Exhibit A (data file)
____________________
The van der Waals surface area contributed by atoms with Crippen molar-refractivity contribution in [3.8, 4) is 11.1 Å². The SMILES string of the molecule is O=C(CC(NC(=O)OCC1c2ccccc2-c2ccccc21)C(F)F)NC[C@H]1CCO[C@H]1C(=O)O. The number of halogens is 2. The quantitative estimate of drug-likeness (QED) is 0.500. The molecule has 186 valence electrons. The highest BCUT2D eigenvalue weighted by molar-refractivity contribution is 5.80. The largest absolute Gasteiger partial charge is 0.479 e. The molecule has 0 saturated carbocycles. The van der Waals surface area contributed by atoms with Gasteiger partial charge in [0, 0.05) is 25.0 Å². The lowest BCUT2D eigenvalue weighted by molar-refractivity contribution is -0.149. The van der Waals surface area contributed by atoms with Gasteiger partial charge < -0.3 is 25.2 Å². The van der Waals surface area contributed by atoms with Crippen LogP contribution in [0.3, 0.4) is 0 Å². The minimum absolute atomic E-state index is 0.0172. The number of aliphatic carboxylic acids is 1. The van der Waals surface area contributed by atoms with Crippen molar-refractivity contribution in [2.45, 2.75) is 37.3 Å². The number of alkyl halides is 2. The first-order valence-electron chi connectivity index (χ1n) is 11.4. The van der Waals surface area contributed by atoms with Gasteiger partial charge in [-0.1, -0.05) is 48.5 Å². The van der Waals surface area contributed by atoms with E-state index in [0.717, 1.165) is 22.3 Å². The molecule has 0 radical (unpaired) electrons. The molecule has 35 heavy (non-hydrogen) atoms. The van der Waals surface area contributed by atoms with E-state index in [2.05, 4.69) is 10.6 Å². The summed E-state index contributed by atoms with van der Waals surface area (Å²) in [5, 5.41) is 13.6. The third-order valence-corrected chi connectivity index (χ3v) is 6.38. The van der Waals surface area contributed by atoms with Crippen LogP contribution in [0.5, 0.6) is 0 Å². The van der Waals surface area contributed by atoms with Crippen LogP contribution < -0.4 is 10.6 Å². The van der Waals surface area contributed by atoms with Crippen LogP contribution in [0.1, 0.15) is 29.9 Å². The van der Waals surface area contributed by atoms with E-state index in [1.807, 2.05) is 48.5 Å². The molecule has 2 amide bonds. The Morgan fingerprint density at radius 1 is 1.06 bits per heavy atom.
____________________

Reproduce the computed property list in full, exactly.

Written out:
The van der Waals surface area contributed by atoms with Crippen molar-refractivity contribution in [3.8, 4) is 11.1 Å². The SMILES string of the molecule is O=C(CC(NC(=O)OCC1c2ccccc2-c2ccccc21)C(F)F)NC[C@H]1CCO[C@H]1C(=O)O. The number of halogens is 2. The quantitative estimate of drug-likeness (QED) is 0.500. The molecule has 186 valence electrons. The highest BCUT2D eigenvalue weighted by molar-refractivity contribution is 5.80. The largest absolute Gasteiger partial charge is 0.479 e. The molecule has 0 saturated carbocycles. The van der Waals surface area contributed by atoms with Gasteiger partial charge in [0, 0.05) is 25.0 Å². The lowest BCUT2D eigenvalue weighted by molar-refractivity contribution is -0.149. The van der Waals surface area contributed by atoms with Gasteiger partial charge < -0.3 is 25.2 Å². The van der Waals surface area contributed by atoms with Crippen LogP contribution in [0.3, 0.4) is 0 Å². The minimum absolute atomic E-state index is 0.0172. The number of aliphatic carboxylic acids is 1. The van der Waals surface area contributed by atoms with Crippen molar-refractivity contribution in [2.45, 2.75) is 37.3 Å². The number of alkyl halides is 2. The first-order valence-electron chi connectivity index (χ1n) is 11.4. The van der Waals surface area contributed by atoms with Gasteiger partial charge in [-0.1, -0.05) is 48.5 Å². The van der Waals surface area contributed by atoms with E-state index in [0.717, 1.165) is 22.3 Å². The molecule has 0 radical (unpaired) electrons. The molecule has 35 heavy (non-hydrogen) atoms. The van der Waals surface area contributed by atoms with E-state index in [2.05, 4.69) is 10.6 Å². The summed E-state index contributed by atoms with van der Waals surface area (Å²) in [5, 5.41) is 13.6. The third-order valence-corrected chi connectivity index (χ3v) is 6.38. The van der Waals surface area contributed by atoms with Crippen LogP contribution in [0.5, 0.6) is 0 Å². The van der Waals surface area contributed by atoms with Crippen LogP contribution < -0.4 is 10.6 Å². The van der Waals surface area contributed by atoms with Crippen LogP contribution in [0.1, 0.15) is 29.9 Å². The van der Waals surface area contributed by atoms with E-state index in [1.807, 2.05) is 48.5 Å². The molecule has 2 amide bonds. The Morgan fingerprint density at radius 1 is 1.06 bits per heavy atom.